Earlier this year, I mentioned that for New Zealanders buying Queensland property, it would be a good idea to obtain legal advice (before signing any contract).  At the Property Law Conference held in Brisbane last week, the Office of State Revenue clarified their approach to the treatment of New Zealand citizens regarding the amount of transfer duty that might be payable.

Additional Foreign Acquirer Duty

When buying real estate in Queensland, foreign buyers now pay an extra 3% Additional Foreign Acquirer Duty (AFAD) to the Queensland government.

Example: Where a foreign person buys a $600,000 property, the duty paid is:

Transfer duty            $20,025           ($12,850 when the property will be their home)

AFAD                          $18,000

Total                          $38,025

New Zealand citizens living in Australia

New Zealand citizens (not to be confused with New Zealand Permanent Residents) who now reside in Australia will not have to pay the $18,000 AFAD if they sign the contract in Australia.  If a New Zealand citizen who resides in Australia signs the Contract whilst outside of Australia, it is likely that they will have to pay the $18,000 AFAD.

A New Zealand resident (with a Passport from another country) will pay the $18,000 AFAD regardless of where they live, and regardless of where they sign the contract.

New Zealand citizens living outside Australia

AFAD will be charged to a New Zealand citizen who resides outside Australia, but who signs the contract in Australia, if there sole purpose for visiting Australia is to buy property in Australia and avoid paying the AFAD.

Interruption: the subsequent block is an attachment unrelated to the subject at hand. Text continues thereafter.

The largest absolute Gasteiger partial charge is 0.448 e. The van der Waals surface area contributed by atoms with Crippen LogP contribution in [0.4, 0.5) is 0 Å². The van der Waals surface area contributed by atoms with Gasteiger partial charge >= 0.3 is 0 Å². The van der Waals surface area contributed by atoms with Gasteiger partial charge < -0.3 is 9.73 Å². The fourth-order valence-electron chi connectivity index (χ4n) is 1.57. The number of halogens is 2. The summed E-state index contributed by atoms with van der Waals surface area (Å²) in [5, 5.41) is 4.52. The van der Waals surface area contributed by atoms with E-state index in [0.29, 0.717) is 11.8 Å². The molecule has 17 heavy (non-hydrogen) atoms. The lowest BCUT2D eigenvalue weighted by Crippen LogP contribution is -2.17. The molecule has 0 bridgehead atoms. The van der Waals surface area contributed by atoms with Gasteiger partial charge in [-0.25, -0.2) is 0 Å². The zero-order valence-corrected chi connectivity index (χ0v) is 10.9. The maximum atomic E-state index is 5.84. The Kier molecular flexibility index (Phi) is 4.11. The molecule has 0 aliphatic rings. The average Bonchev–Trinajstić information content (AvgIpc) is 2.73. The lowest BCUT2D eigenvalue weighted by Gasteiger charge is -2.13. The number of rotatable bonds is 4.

The Office of State Revenue (OSR) may investigate the circumstances surrounding the signing of the Contract and if there is evidence that the New Zealand citizen was attempting to avoid AFAD, the OSR will charge the duty.  This might occur months or years after the purchase was completed.

Whilst my conference notes state that the AFAD will be charged where the sole purpose for the visit to Australia was to buy property, it would not surprise if a lesser test was adopted so that AFAD might still be charged where a property purchase was, for example, a significant purpose (or some similar expression) for the visit.

Ready to buy?

Obtain advice and clarify the law before you sign any Contract and commit to a purchase !

Disclaimer: The above is to be considered as general education. This is not advice and it is not to be acted upon without advice from a qualified professional who understands your personal circumstances.

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